The World Cup does not care if you've got work to do. The World Cup does not care if it's the middle of the afternoon in your time zone at kickoff. The World Cup is happening, with or without you.
Here is what you need to know to make sure you don't miss out.
The easiest way to keep up with the action in Brazil is to plant yourself in front of a television, perhaps at a bar or restaurant where everyone is feeling the World Cup spirit. All 64 matches will be televised on ESPN (43), ESPN2 (11) or ABC (10).
CLICK HERE for complete television schedule
Thankfully, those unable to get to a television are not out of luck. All matches will be streamed online and for tablets and mobile devices through WatchESPN and WatchABC. Users will need to have a subscription with a participating Internet provider in order to access this streaming content. The WatchESPN app is available via iTunes, for Android, for Windows 8 and Amazon Fire.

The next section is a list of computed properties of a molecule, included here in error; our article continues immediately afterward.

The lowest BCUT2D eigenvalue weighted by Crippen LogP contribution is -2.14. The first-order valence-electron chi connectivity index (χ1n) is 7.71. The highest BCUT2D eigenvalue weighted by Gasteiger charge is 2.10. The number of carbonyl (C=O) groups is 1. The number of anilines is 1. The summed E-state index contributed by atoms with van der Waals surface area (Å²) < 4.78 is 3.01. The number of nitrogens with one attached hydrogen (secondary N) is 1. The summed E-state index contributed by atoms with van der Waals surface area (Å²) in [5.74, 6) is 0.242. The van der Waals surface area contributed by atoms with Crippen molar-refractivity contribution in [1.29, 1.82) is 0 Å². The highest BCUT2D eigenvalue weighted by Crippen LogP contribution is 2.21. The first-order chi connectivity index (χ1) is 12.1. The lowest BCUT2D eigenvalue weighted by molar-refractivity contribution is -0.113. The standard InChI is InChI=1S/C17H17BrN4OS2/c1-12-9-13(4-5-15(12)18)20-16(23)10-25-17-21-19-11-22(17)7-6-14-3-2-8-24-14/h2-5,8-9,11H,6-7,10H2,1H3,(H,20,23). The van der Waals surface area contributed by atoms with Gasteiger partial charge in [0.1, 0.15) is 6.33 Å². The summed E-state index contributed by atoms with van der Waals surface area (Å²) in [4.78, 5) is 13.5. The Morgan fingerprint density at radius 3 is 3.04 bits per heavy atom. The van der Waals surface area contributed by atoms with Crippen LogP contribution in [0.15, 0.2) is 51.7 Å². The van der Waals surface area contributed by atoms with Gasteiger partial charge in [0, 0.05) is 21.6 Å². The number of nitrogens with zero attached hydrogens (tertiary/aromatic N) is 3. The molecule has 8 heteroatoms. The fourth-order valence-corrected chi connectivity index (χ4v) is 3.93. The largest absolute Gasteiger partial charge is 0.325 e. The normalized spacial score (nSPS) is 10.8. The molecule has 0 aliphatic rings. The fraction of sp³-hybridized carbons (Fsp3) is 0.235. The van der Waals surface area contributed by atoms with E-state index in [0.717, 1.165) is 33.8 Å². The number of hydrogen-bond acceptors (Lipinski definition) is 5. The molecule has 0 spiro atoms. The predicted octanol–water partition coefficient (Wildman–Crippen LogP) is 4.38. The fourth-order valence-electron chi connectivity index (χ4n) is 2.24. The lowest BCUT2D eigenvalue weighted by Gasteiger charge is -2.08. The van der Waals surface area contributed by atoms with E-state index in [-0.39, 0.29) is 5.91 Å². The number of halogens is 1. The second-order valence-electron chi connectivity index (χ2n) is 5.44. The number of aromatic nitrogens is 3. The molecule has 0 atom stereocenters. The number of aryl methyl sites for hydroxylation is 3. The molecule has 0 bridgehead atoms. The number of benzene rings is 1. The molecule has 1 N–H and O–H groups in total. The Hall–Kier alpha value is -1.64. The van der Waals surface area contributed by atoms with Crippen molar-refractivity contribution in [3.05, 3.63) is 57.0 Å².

CLICK HERE for WatchESPN
For soccer fans unable to access WatchESPN or who prefer Spanish-language "GOOOOOOOOL!" calls, Univision is streaming many games online for free. Only the first two rounds of the World Cup -- the group stage and the Round of 16 -- will be streamed for free by Univision, according to Mediate. Once the World Cup reaches the quarterfinals, users will need service provider information to access Univision's streaming coverage.
CLICK HERE for Univision's online coverage
Outside of the United States (and for those in the U.S. who get creative to access international feeds), there are many other streaming options. In Canada, CBC is offering streaming online coverage. In the United Kingdom, BBC is offering streaming coverage.
Anyone with interest in the World Cup but no Internet access or television can try to find themselves a radio. ESPN Radio and SiriusXM will have coverage of the games Brazil.
CLICK HERE to find your local ESPN Radio affiliate